Over the past four months, ALC’s passionate lawyers and organizers have waged major advances in our abolitionist litigation and movement-building across Pennsylvania. In the face of reactionary politicians and racial capitalism’s compounding crises that leave our most vulnerable community members subject to increased brutality and neglect, we remain steadfast in our mission to bring people home and create life-affirming alternatives to the punishment system. Read up on the dynamic ways we are carrying out abolition by visiting the hyperlinked content below.
McCray v. Allegheny County – After a year of being routinely denied medical care, outside treatment, and prescribed medical devices inside Allegheny County Jail, 26-year-old Clayton McCray was forced to have a below the knee amputation. Represented by ALC Staff Attorney Jaclyn Kurin, Clayton is now suing the ACJ Medical Director, medical staff, and former Deputy Warden, Laura Williams, for ADA violations, unconstitutional medical care, and medical malpractice. Check out the filed complaint and Clayton’s GoFundMe, along with interviews of Clayton and Jaclyn here.
Scott v. PA Board of Probation and Parole – With support from Amistad Law Project and Center for Constitutional Rights, ALC Legal Director Bret Grote traveled to Pittsburgh to present an oral argument before the Pennsylvania Supreme Court on behalf of our clients challenging the lifetime ban on parole for those sentenced to death by incarceration (DBI) for “felony murder”. After the lower courts ruled against our clients last year, citing lack of jurisdiction, Grote urged the PA Supreme Court to overturn this decision and allow the case – and the voices of the over 1,100 people serving DBI sentences for felony murder in PA – to be heard. Learn more about this historic case here and read the play-by-play of the April oral argument in Pittsburgh City Paper.
Compassionate release for Bradford Gamble – ALC Staff Attorney Rupalee Rashatwar successfully petitioned for the freedom of Bradford Gamble, an elder living with late-stage cancer who had been incarcerated for more than 40 years. Under a 2009 statute, a terminally ill incarcerated individual in Pennsylvania can be transferred from a state prison to a home or hospital setting – but only with the caveat that they forgo life-saving treatment for their debilitating illness. Following Gamble’s homecoming, Rupalee said, “We must bring our medically vulnerable elders, like Mr. Gamble, home. His case is one that truly demonstrates how cruel and callous the prison medical system can be towards a dying man. Reforming our laws so that more of our elders can access this kind of relief must be an urgent priority for us all.” Learn more about the restrictions of compassionate release and Bradford Gamble’s return home in Spotlight PA and Workers World.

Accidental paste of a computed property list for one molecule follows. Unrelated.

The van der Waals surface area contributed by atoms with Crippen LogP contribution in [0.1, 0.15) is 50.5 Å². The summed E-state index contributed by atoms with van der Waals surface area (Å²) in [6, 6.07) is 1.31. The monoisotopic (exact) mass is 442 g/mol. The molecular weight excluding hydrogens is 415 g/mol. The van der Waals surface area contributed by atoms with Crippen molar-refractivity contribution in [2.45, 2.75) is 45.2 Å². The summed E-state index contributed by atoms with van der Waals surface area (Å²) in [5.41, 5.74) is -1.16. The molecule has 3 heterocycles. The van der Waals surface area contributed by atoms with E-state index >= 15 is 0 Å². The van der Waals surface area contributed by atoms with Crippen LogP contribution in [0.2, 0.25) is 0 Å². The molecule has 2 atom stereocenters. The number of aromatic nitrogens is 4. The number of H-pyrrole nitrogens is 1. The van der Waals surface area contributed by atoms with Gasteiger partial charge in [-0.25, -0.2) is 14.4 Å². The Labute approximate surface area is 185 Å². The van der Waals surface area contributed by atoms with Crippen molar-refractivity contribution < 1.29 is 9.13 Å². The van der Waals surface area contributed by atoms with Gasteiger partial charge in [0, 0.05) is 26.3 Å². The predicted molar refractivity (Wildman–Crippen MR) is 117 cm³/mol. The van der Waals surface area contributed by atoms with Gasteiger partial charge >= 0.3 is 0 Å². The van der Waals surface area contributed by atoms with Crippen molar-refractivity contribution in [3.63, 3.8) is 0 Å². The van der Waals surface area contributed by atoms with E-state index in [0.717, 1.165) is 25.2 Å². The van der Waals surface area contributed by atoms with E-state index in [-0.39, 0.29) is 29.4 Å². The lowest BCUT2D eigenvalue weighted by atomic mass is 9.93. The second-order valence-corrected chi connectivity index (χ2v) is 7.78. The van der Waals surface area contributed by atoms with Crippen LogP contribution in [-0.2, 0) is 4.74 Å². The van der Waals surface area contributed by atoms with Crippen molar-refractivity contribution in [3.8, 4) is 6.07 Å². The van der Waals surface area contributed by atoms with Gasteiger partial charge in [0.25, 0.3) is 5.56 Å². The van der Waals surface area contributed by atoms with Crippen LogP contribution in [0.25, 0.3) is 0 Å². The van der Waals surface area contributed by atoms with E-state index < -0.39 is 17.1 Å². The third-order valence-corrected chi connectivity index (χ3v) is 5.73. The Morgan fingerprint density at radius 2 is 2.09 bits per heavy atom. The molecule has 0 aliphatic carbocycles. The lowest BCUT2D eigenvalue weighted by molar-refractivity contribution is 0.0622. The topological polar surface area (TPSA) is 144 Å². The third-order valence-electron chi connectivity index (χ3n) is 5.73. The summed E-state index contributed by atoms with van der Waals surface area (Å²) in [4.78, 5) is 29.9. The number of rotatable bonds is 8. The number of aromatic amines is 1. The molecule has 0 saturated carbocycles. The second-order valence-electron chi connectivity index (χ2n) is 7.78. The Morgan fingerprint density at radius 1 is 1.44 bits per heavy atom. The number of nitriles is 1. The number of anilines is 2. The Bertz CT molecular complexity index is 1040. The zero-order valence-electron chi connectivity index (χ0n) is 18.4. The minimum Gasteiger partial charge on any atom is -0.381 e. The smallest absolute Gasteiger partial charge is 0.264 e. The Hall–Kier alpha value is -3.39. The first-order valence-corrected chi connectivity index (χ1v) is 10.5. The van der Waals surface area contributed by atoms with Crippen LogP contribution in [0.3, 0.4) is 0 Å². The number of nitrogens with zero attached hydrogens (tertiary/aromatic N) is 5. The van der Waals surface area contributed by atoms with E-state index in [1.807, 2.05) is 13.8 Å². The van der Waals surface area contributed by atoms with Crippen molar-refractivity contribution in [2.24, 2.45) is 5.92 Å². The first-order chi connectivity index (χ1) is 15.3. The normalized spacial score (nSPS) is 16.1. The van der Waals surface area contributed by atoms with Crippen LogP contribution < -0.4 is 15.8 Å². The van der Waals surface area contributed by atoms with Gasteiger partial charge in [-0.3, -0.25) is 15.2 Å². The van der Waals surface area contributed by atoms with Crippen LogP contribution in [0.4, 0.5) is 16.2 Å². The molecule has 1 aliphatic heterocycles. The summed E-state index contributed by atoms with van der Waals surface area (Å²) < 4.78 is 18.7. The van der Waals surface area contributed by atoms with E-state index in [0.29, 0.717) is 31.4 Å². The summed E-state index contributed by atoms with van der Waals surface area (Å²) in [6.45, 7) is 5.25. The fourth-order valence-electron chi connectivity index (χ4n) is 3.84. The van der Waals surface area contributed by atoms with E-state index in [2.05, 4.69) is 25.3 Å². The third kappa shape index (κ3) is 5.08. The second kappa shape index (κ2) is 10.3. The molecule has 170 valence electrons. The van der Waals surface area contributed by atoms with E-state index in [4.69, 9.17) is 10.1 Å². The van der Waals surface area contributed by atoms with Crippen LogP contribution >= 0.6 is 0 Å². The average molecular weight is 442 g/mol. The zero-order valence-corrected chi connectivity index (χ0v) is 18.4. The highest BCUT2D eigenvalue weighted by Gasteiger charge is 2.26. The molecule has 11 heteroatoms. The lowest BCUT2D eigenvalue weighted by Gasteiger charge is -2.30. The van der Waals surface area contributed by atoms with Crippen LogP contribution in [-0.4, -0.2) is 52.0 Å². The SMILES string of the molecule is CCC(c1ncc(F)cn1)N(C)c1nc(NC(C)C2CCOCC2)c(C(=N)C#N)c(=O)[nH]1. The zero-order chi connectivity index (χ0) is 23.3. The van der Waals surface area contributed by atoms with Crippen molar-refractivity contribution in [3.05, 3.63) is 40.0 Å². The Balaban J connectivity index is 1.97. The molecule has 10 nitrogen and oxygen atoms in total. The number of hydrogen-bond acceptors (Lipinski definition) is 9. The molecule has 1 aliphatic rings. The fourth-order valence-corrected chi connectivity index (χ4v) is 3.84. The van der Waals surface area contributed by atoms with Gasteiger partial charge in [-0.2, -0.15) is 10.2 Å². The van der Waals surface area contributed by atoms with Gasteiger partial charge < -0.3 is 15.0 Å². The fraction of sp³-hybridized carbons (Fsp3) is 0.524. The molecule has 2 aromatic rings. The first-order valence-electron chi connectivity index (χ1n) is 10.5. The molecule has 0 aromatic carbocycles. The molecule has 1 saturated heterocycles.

ALC in Harrisburg – Sustained opposition to the deceitful probation reform bill SB 913 and mounting legislative interest in meaningful bail reforms continued this spring. Introduced last year, SB913 has drawn fierce protest from “virtually all of the major decerceral grassroots orgs” in Pennsylvania. While Dolly Prabhu, John Thompson, and Robert Saleem Holbrook of ALC educated elected officials on the harms of the bill, ALC Movement Director, Autumn Redcross, testified before the PA House Democratic Policy Committee. Autumn informed legislators of how cash bail and pretrial detention function as forms of racialized punishment. Watch Autumn’s full testimony on YouTube, and read Dolly’s op-ed denouncing SB 913 here.
Shakaboona is FREE! – On May 11th, after over 30 years in prison, incarcerated since 1998 when he was just 17-years-old, ALC client, friend, and comrade, Kerry ‘Shakaboona’ Marshall stepped out into the free world. Resentenced to time served, Shakaboona’s hard fought freedom signals a huge victory for inside-outside family organizing in Pennsylvania. Shakaboona and his mother, Patricia Vickers, co-founded the Human Rights Coalition in 2000 alongside other incarcerated community members, including ALC’s Executive Director, Robert Saleem Holbook. ALC Legal Director and Shakaboona’s lawyer, Bret Grote, began volunteering with HRC in 2007 and six years later Bret co-founded ALC with ALC Director of Operations, Dustin McDaniel. Read more about Shakaboona’s freedom struggle in this blog post by Amistad Law Project.